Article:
British employees are suffering because their bosses lack essential management skills, argues the Institute of Leadership and Management (ILM)
A report by the ILM revealed that 94 per cent of human resource (HR) workers thought that their senior managers are in need of further development because they are devoid of vital leadership qualities.
The report discovered that 36 per cent of HR professionals thought that the most important leadership characteristic was emotional intelligence, while 34 per cent said it was the ability to motivate employees.
Penny de Valk, chief executive of the ILM, said that investment in management training is crucial because businesses are being held back due to a lack of leadership skills.
He said: "It is a real concern that such a high proportion of HR professionals believe their senior teams are falling short. This leadership skills gap is holding UK businesses back.
"We need to get better at developing these essential people leadership capabilities, such as the ability to motivate, alongside the 'harder' technical, professional and commercial skills."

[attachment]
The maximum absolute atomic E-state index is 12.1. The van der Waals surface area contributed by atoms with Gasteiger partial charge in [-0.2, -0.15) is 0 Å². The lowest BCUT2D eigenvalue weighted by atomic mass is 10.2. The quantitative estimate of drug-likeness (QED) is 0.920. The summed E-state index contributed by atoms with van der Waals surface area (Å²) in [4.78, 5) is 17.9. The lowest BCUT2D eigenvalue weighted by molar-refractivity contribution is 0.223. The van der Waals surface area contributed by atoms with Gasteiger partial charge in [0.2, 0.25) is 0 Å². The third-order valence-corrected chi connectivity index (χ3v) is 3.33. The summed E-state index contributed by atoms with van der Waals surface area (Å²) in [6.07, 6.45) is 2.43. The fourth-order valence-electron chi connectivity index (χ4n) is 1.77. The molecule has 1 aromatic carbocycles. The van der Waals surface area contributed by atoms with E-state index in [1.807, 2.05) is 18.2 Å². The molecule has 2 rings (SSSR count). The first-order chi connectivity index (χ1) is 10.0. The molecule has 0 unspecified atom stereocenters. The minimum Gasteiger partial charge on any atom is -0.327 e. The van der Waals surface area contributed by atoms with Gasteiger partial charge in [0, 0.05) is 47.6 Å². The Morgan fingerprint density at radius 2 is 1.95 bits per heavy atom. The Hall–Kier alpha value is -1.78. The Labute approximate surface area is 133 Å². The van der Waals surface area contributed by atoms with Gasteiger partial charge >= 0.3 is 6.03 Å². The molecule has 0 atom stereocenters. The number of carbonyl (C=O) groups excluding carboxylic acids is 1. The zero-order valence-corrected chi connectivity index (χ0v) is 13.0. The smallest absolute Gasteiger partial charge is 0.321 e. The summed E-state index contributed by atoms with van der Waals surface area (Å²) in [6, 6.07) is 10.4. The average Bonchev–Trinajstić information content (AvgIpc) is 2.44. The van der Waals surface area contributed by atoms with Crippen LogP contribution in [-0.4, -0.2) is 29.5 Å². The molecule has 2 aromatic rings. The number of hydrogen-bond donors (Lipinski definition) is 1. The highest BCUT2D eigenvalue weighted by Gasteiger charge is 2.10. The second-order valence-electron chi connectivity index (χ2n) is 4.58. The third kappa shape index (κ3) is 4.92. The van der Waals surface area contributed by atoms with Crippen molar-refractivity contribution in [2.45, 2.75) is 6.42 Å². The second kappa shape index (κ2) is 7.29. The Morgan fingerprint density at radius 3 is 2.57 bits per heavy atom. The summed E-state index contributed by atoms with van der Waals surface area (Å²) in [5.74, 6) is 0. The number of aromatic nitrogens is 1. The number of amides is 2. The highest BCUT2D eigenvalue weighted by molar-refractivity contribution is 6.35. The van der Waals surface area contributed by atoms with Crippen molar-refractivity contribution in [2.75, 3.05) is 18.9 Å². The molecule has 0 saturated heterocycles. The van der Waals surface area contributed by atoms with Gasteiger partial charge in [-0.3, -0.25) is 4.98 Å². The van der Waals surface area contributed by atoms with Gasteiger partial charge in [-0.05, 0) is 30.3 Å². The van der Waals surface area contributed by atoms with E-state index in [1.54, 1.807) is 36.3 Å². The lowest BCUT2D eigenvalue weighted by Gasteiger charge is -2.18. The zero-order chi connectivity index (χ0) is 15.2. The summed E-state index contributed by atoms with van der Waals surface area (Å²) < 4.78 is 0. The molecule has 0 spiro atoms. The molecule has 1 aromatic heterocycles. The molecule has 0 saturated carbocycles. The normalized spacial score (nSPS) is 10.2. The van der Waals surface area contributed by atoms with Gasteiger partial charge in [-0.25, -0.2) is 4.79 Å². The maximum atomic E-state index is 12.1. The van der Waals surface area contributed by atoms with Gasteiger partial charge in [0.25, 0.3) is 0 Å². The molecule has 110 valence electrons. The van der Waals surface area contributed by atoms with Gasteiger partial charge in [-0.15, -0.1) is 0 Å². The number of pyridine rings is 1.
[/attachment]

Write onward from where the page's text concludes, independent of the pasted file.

Organisations that recognise the need to enhance their management capabilities may benefit from employing performance improvement consulting firms who will be able to deliver strategic and tactical transformation.
Meanwhile, a report by XpertHR states that the number of people resigning from their job has decreased by 50 per cent over the past three years.
Employee resignation is still the most common reason for someone to leave their job in 2010 with an average of 36 workers choosing the departure method per company compared to 72 in 2007.
There are also less workers opting for retirement in 2010 as an average of only five employees per company took retirement this year compared with ten, three years ago.
XpertHR editor Charlotte Wolff said that there was an intriguing rise in the number of employees leaving due to redundancies or reaching the end of their fixed-term contracts since 2007.
She said: "[Fixed-term contract termination] is arguably an easier way for employers to cut back on staff numbers and employment costs during difficult times."
Organisations that want to lower their staff turnover may want to invest in performance improvement consulting services as business experts will be able to increase employee morale.
Race to the Future, a report by Race for Opportunity, has urged businesses to act now and adapt for changes to the UK's population as the University of Leeds predicts that more than one in five Brits will be from an ethnic minority by 2051.